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Danger – deflection from gospel preaching

March 2001 | by Douglas Millar

Christ has commanded us to ‘go into all the world and preach the gospel’. This is an absolute priority and more urgent than any other responsibility. The commission is repeated in slightly different forms in three Gospels, and Acts 1:8 calls every believer to be a witness.

We need to pause in our Christian work to ask if we really are ‘preaching the gospel’. We can be so busy inviting people to church, caring for the social needs of others, supporting worthy Christian causes, or fighting for social righteousness, that specific gospel witness is marginalised. These other matters need attention but not at the expense of the gospel preaching to which we have been specially called.

What is gospel preaching?

It is gloriously true that the gospel is the whole counsel of God. The diligent expositor can argue that, in time, he will deal with every truth that Scripture teaches and that the gospel message will be included throughout.

However, there is a sense in which gospel preaching can be defined in a more particular sense as ‘the presentation of the Christian message to sinners calling them to repentance towards God, faith in our Lord Jesus Christ, conversion and subsequent holiness of life’. Gospel preaching is evangelistic preaching that demands urgent response.

There has been a revival of doctrinal and serious ministry. This is wonderful, but this blessing can ‘breed worms’. Churches become intellectually top-heavy. The minister is so involved in working through profound passages of Scripture that an unsaved person is utterly bewildered.

It is not always that he rejects the message, but that the message is often too intellectual. The gospel may be implicit in evangelical preaching without the challenge being explicit enough to produce a response.

Of course, the Holy Spirit is sovereign, but this does not excuse us from preaching the gospel clearly, directly and with passion. We should sometimes enter a church service with the question in our minds: ‘If I were a stranger with a real need, but unfamiliar with Christian traditions, would I hear a message I could understand and be challenged to follow Christ?’

Fear of shallowness

There is understandable fear that preaching can be trivialised. The chatty approach, full of jokes and presented without reverence, is repulsive and unworthy. But so is a dour unfriendly atmosphere that makes the listener long for the service to end.

We are rightly aware of the danger of spurious conversions. Many professing Christians have a false assurance based on ‘easy believism’. We also reject the ‘invitation system’ because it has no scriptural warrant and can create false decisions. But some churches are so content with few conversions that when one does occur it is treated with suspicion rather than rejoicing!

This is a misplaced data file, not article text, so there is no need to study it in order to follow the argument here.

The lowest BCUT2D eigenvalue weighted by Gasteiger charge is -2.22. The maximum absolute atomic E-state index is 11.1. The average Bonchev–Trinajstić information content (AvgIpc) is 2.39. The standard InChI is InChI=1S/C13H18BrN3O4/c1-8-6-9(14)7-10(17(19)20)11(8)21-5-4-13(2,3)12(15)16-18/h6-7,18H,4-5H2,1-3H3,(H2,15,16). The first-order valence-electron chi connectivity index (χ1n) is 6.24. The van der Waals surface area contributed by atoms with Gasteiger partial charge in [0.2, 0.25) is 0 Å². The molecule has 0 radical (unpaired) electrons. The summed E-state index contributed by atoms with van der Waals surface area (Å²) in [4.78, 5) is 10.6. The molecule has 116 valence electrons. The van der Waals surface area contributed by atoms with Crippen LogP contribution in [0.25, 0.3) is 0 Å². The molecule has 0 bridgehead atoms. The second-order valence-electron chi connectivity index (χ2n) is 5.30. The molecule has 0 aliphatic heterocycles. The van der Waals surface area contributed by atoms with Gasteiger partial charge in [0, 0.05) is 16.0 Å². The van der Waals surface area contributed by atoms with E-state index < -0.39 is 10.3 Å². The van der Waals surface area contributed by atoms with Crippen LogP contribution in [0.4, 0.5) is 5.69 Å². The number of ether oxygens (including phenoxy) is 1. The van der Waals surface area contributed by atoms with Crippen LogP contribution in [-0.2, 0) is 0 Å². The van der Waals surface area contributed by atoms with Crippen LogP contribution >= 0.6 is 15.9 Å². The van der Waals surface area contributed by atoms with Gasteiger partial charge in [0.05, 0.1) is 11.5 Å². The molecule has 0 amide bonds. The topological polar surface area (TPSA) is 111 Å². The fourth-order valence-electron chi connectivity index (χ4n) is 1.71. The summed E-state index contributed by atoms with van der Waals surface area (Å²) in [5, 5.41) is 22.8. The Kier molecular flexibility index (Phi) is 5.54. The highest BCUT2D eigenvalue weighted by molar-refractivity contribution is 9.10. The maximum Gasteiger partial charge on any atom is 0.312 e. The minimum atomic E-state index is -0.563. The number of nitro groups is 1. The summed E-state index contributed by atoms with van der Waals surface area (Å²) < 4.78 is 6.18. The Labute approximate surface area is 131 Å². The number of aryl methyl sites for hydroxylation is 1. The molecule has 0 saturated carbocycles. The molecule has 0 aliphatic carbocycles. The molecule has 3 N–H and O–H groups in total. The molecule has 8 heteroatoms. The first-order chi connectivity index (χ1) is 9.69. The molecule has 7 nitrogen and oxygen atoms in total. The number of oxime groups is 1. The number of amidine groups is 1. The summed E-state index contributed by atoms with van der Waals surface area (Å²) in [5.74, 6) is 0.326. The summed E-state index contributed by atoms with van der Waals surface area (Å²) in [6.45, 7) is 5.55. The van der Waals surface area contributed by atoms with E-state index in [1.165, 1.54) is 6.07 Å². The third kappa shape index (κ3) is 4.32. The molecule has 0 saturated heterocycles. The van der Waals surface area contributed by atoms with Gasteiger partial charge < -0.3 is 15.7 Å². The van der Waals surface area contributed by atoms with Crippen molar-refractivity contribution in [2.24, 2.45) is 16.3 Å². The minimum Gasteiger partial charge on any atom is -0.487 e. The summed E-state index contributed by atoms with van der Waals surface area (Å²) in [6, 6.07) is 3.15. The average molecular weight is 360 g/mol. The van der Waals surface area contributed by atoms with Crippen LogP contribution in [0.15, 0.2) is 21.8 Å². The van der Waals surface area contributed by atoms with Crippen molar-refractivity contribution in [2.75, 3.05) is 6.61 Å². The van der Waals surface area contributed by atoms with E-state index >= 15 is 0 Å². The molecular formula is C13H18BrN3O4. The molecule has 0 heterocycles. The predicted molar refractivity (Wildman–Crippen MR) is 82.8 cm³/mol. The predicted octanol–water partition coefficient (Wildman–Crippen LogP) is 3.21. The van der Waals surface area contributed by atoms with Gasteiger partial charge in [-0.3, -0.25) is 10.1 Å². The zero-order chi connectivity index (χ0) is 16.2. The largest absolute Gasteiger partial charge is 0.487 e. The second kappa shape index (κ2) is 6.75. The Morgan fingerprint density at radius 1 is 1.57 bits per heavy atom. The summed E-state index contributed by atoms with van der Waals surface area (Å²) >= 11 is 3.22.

During the evangelical revival of the eighteenth century there was great opposition to the ‘enthusiasts’. Whitefield and Wesley were persecuted for their zeal, but their preaching resulted in heartfelt and tearful repentance.

Biblical gospel preaching is not ice-cold but red-hot. The intellectually tailored discourses that sometimes pass for preaching may contain great truth. But without a passion for souls they are barren.

Of course an appeal to the understanding must come first, but the truth should be so presented that it moves the heart and will. It is not endorsement that we seek but repentance, faith and submission to Christ. This can hardly be secured without emotion.

We may build a well-fuelled fire with the best tinder, but until the flame is applied there is no warmth. The Holy Spirit himself is the only one who can truly enliven the sermon but the preacher’s attitude and approach should help and not hinder.

Priority

I am afraid that our concept of the ministry of the Word can compromise the preaching of the gospel. Of course, the believer must be taught so that his understanding will develop. But the lost sheep must also be called upon, in terms that they can understand, to hear and follow the Good Shepherd.

The barrier with the unbeliever is ethical not intellectual. Many around us are able to understand a forthright evangelistic address. The problem is that Mr Average will not admit that he is a sinner in need of a Saviour. It is vital that all hearers should be taught the basic truths of the gospel, so that they may see the road to life. But they must also be made to realise that without Christ they are on the road to destruction.

Only the Holy Spirit can break down the resistance, but we need to make the message fervent and compelling, so that our hearers are in no doubt that they are being called urgently to repent and believe in Christ.

Conscious of his debt to his Saviour, Paul describes his greatest privilege: ‘to preach among the Gentiles the unsearchable riches of Christ’ (Ephesians 3:8). Could there be a more glorious message to meet the urgent need?